And now the solar factual data for the period from Friday the 12th to Thursday the 18th of October, compiled by Neil Clarke G0CAS on Friday the 19th of October
Seven new sunspot groups appeared during the period, however, solar activity was low on most days with a number of C class solar flares taking place, except for the 13th when none took place and, as a result, solar activity was very low. Solar flux levels increased from 122 units on the 12th to 138 by the 18th. The average was 132 units. The 90 day solar flux average on the 18th was 119, that’s one unit up on last week. X-ray flux levels showed little variation day to day and averaged B4.7 units. Geomagnetic activity increased to ‘minor storm’ levels at mid latitudes and ‘severe storm’ levels at high latitudes on the 13th with an Ap index of 52 units. Activity gradually declined and was at quiet levels from the 15th. The average was Ap 15 units. The solar wind data from the ACE spacecraft saw wind solar wind speeds increase from 400 kilometres per second on the 12th to 600 during the evening of the 13th. Particle densities were low every day. Bz, which is the magnetic component of the solar wind, was minus 5 and plus 3 nanoTeslas on the quietest day and between minus 12 and plus 9 nanoTeslas during the disturbance. Except for the 13th, MUFs reached predicted values and some trans-Atlantic working was reported at 28MHz. VHF aurora was reported, particularly on the morning of the 13th but, since this was only a mild disturbance, few contacts – if any – were reported from the UK.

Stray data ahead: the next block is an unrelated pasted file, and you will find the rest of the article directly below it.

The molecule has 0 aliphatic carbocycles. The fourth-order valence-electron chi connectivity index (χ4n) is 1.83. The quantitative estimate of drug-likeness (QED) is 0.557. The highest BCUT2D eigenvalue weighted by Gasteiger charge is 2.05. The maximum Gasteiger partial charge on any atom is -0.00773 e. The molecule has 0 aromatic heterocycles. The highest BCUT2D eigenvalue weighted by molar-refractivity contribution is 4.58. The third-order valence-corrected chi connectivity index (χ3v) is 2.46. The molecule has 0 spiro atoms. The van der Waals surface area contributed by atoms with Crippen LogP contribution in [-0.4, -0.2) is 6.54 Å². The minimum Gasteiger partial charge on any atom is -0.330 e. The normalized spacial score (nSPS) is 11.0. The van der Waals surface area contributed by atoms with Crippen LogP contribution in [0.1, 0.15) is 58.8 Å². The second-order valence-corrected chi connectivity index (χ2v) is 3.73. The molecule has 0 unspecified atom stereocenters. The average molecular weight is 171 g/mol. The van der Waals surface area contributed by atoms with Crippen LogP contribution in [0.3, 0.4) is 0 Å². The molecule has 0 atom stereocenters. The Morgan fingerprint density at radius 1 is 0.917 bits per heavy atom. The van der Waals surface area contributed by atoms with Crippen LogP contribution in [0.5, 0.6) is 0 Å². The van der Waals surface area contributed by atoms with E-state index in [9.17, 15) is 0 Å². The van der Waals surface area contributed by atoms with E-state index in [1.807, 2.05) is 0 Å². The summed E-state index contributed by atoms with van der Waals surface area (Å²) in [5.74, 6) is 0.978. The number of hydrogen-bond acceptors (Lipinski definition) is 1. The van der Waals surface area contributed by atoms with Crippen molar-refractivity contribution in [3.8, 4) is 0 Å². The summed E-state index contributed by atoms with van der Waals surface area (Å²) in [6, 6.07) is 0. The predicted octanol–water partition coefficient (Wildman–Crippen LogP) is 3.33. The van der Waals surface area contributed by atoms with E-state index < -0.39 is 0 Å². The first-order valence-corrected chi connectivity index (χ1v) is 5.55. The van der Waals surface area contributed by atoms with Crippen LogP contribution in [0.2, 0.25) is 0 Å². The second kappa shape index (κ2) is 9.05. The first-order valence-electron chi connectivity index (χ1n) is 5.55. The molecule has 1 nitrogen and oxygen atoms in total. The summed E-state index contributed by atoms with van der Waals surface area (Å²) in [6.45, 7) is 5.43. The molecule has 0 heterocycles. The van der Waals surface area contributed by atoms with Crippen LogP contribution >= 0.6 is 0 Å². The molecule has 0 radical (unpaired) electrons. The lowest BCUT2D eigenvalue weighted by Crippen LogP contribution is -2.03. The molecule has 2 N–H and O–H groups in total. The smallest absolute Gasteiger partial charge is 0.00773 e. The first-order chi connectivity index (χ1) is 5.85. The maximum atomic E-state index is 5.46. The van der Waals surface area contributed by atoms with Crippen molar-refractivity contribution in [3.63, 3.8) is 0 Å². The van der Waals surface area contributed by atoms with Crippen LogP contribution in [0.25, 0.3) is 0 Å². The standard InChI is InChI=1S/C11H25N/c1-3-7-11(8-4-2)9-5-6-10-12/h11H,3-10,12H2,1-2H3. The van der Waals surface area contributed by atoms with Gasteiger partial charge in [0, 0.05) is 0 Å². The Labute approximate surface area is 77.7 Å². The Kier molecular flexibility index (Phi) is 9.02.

And finally the solar forecast for the coming week. The active side of the Sun is still expected to be looking our way. Saying that, solar activity is expected to be at low to moderate levels, with occasional M class solar flares taking place on the odd day. Solar flux levels should increase and be around the 150’s later in the week. Geomagnetic activity is expected to be mostly quiet, however, if a coronal mass ejection heads our way then activity would increase. MUFs during daylight hours at equal latitudes should be around 30MHz or even slightly higher. Just a reminder that daytime highs normally take place around local noon during the winter months. Darkness hour lows should be about 8MHz. Paths this week to South America should have a maximum usable frequency with a 50 per cent success rate of around 35MHz. The optimum working frequency with a 90 per cent success rate will be about 27MHz. The best time to try this path will be between 1100 to 1600 hours UTC.
And that’s all for this week from the propagation team.
Category: GB2RS Propagation News